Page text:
Can you spot the defect with the following code?
The problem is that the SendMessage() is a blocking call, and Windows can do many things from within this call. This creates a situation that is highly prone to deadlocking.
In the best case scenario, the application will remain responsive but its performance will suffer. The best case is when the target HWND is owned by the calling thread and Windows does not perform any additional message dispatching. In that case, the WNDPROC is invoked and it is up to the handler to determine how long the call will take. All other threads that attempt to acquire the critical section become blocked and application performance suffers.
In the worst case scenario, a deadlock will happen. If the target HWND is on another thread, the call will block until the other thread pumps its message queue and handles the message. However, the other thread may be blocked from pumping its message queue if it is trying to acquire the same critical section.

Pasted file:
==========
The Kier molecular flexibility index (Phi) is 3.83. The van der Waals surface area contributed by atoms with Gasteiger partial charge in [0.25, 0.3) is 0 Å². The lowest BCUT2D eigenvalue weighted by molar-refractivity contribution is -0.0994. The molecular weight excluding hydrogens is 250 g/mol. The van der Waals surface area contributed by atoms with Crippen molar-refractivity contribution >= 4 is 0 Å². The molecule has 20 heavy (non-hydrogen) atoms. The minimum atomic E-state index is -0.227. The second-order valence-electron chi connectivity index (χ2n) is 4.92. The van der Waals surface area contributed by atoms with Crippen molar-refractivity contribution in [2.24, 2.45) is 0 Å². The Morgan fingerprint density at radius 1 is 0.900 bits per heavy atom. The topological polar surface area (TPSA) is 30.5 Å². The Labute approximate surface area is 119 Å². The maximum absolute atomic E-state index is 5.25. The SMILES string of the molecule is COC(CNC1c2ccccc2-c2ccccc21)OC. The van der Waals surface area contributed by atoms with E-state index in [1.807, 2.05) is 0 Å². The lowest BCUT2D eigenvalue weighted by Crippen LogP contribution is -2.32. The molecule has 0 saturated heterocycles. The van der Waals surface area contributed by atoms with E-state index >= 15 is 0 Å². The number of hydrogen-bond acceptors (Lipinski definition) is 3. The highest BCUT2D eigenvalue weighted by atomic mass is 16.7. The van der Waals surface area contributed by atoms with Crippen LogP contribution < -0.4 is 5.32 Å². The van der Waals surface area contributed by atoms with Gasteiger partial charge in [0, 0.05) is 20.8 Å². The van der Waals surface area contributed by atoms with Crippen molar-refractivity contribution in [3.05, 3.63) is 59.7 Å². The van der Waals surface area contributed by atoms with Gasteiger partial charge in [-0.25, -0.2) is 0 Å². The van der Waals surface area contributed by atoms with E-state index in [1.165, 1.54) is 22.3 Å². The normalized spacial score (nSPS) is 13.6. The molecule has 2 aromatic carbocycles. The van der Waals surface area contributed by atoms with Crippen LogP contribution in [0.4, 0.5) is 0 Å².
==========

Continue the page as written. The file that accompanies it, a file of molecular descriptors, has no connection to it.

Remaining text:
That simple code above may be an obvious deadlock situation. The situation that is less obvious and more frequently leads to hangs is when you are calling into third party code and are unsure about its implementation details. For example, the following code may be prone to deadlocking without being so obvious:
The third party code may call something like SendMessage in its implementation, which could lead to a deadlock.
The lesson to learn is: Be careful about what you do while you are holding a synchronization primitive such as a critical section. Minimize the amount of code between the acquire and release.